Sets the minimum flare magnitude to be shown in the pass predictions during night time.
Sets the minimum flare magnitude to be shown in the pass predictions at times when the sun is above the horizon. Set this option to off for faster pass caluations.
Tapping on Location shows a list of user configured locations. Select "Current Location" to attempt to automatically determine you current location.
Use this screen to switch between commonly used locations.
Touch [Edit] to add to, remove, or re-order the list of locations. When in editing mode, touching a location opens the location edit screen.
You have several options on how to set or edit your location:
Touching the [Current Location] uses iPhone location to attempt to find the latitude, longitude and name for the location. This will update the latitude and longitude and set the time zone to the iPhone's current time zone. GoSatWatch will first attempt to find a location to within 1000m which is sufficient for most people. Touching the button again will attempt to improve the accuracy. Press stop once the desired location accuracy has been achieved. Although the iPod touch doesn't have GPS it can still sometimes use WiFi to get a location fix.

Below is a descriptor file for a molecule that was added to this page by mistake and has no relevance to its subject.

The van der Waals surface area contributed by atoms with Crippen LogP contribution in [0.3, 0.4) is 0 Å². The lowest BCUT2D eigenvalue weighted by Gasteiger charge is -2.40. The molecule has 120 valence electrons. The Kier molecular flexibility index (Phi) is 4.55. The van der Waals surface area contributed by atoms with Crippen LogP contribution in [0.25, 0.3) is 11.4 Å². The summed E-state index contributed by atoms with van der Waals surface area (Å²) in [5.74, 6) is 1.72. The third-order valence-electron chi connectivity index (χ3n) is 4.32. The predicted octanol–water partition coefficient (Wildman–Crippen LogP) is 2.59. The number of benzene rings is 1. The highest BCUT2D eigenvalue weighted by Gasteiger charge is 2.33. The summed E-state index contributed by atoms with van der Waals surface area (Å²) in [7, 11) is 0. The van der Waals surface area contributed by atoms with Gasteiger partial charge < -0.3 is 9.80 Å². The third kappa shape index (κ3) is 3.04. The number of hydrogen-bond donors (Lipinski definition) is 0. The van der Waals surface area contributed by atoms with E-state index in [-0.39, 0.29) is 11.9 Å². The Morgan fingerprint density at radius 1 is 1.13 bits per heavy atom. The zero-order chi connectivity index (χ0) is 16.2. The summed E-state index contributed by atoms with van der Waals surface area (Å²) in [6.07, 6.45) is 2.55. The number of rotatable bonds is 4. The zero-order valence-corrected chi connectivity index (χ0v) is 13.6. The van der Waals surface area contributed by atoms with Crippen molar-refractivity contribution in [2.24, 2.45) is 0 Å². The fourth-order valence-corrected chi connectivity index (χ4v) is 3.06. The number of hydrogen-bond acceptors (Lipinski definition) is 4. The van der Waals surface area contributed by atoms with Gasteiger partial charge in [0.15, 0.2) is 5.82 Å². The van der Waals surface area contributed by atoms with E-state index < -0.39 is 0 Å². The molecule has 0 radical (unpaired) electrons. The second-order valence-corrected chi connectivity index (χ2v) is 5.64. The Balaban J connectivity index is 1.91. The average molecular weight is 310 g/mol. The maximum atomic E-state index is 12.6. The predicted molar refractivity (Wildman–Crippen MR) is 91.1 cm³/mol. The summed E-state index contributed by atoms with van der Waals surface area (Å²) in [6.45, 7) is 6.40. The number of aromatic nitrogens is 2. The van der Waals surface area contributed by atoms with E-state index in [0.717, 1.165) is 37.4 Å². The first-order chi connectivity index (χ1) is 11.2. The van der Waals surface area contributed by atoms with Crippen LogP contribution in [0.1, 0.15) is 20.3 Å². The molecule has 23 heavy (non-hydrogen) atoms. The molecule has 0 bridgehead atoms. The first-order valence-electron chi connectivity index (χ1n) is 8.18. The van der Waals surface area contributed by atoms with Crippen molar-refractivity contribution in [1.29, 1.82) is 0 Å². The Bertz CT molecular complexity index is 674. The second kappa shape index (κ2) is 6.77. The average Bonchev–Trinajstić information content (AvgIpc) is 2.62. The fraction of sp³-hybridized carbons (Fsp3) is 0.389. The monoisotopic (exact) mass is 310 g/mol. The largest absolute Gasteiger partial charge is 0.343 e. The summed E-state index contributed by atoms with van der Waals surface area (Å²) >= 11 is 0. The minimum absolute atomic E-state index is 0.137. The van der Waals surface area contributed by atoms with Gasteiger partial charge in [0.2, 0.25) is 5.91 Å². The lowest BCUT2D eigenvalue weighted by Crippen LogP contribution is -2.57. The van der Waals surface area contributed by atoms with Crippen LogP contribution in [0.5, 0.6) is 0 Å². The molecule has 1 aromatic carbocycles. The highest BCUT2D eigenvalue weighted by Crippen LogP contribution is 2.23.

GoSatWatch will attempt to determine the location name from GPS coordinates. Tap the location name box to enter a customized name for the location.
Touch [City] to select from a built in list of cities. Selecting a city will automatically update the location name, time zone and coordinates for that city. You can still manually customize the location name.
Manually enter the location name, time zone, latitude and longitude. The latitude and longitude can be entered in either decimal (e.g. 12.34) or minutes and seconds (e.g. 12 34' 56").
Check the world map to ensure the location is set correctly.